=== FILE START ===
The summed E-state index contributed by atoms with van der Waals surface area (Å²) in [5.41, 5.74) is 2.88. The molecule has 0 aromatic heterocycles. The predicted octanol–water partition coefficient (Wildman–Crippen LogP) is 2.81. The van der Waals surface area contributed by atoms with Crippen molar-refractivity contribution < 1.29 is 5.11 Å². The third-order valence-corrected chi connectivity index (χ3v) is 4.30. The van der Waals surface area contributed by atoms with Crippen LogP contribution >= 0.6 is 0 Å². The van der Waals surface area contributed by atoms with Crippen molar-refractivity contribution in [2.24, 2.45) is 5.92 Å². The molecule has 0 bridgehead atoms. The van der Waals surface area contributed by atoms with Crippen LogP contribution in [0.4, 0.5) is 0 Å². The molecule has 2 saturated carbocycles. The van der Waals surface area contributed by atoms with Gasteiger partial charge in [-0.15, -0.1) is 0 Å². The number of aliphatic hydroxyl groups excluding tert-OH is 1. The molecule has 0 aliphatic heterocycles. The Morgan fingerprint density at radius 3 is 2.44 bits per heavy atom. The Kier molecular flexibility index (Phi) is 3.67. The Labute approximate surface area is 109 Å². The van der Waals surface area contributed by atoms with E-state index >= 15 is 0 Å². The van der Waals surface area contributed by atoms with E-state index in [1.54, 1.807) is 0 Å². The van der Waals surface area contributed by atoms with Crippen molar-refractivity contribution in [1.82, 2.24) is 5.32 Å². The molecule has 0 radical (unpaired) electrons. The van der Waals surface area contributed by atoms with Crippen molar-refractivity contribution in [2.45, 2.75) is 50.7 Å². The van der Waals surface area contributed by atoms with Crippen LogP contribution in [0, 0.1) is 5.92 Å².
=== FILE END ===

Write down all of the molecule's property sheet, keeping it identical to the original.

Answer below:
The summed E-state index contributed by atoms with van der Waals surface area (Å²) in [5.41, 5.74) is 2.88. The molecule has 0 aromatic heterocycles. The predicted octanol–water partition coefficient (Wildman–Crippen LogP) is 2.81. The van der Waals surface area contributed by atoms with Crippen molar-refractivity contribution < 1.29 is 5.11 Å². The third-order valence-corrected chi connectivity index (χ3v) is 4.30. The van der Waals surface area contributed by atoms with Crippen LogP contribution >= 0.6 is 0 Å². The van der Waals surface area contributed by atoms with Crippen molar-refractivity contribution in [2.24, 2.45) is 5.92 Å². The molecule has 0 bridgehead atoms. The van der Waals surface area contributed by atoms with Crippen LogP contribution in [0.4, 0.5) is 0 Å². The molecule has 2 saturated carbocycles. The van der Waals surface area contributed by atoms with Gasteiger partial charge in [-0.15, -0.1) is 0 Å². The number of aliphatic hydroxyl groups excluding tert-OH is 1. The molecule has 0 aliphatic heterocycles. The Morgan fingerprint density at radius 3 is 2.44 bits per heavy atom. The Kier molecular flexibility index (Phi) is 3.67. The Labute approximate surface area is 109 Å². The van der Waals surface area contributed by atoms with E-state index >= 15 is 0 Å². The van der Waals surface area contributed by atoms with E-state index in [1.54, 1.807) is 0 Å². The van der Waals surface area contributed by atoms with Crippen molar-refractivity contribution in [1.82, 2.24) is 5.32 Å². The molecule has 0 radical (unpaired) electrons. The van der Waals surface area contributed by atoms with Crippen molar-refractivity contribution in [2.45, 2.75) is 50.7 Å². The van der Waals surface area contributed by atoms with Crippen LogP contribution in [0, 0.1) is 5.92 Å².